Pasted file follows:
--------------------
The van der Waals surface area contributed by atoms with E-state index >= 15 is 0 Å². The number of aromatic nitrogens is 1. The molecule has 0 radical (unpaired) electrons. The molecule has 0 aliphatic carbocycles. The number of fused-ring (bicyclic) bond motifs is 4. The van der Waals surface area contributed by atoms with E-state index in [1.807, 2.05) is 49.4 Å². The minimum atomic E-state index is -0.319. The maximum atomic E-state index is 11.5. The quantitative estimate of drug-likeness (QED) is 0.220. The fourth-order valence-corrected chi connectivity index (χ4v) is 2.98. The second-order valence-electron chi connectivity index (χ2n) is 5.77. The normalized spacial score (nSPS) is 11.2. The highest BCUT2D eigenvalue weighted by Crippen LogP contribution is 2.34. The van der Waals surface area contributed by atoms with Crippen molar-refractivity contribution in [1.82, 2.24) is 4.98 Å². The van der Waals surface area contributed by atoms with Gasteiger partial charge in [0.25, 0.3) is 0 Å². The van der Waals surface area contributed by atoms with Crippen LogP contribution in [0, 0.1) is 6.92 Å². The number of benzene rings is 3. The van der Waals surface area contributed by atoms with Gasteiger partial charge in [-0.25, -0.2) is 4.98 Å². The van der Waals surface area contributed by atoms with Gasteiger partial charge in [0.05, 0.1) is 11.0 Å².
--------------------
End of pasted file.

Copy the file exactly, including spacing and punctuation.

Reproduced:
The van der Waals surface area contributed by atoms with E-state index >= 15 is 0 Å². The number of aromatic nitrogens is 1. The molecule has 0 radical (unpaired) electrons. The molecule has 0 aliphatic carbocycles. The number of fused-ring (bicyclic) bond motifs is 4. The van der Waals surface area contributed by atoms with E-state index in [1.807, 2.05) is 49.4 Å². The minimum atomic E-state index is -0.319. The maximum atomic E-state index is 11.5. The quantitative estimate of drug-likeness (QED) is 0.220. The fourth-order valence-corrected chi connectivity index (χ4v) is 2.98. The second-order valence-electron chi connectivity index (χ2n) is 5.77. The normalized spacial score (nSPS) is 11.2. The highest BCUT2D eigenvalue weighted by Crippen LogP contribution is 2.34. The van der Waals surface area contributed by atoms with Crippen molar-refractivity contribution in [1.82, 2.24) is 4.98 Å². The van der Waals surface area contributed by atoms with Gasteiger partial charge in [0.25, 0.3) is 0 Å². The van der Waals surface area contributed by atoms with Crippen LogP contribution in [0, 0.1) is 6.92 Å². The number of benzene rings is 3. The van der Waals surface area contributed by atoms with Gasteiger partial charge in [-0.25, -0.2) is 4.98 Å². The van der Waals surface area contributed by atoms with Gasteiger partial charge in [0.05, 0.1) is 11.0 Å².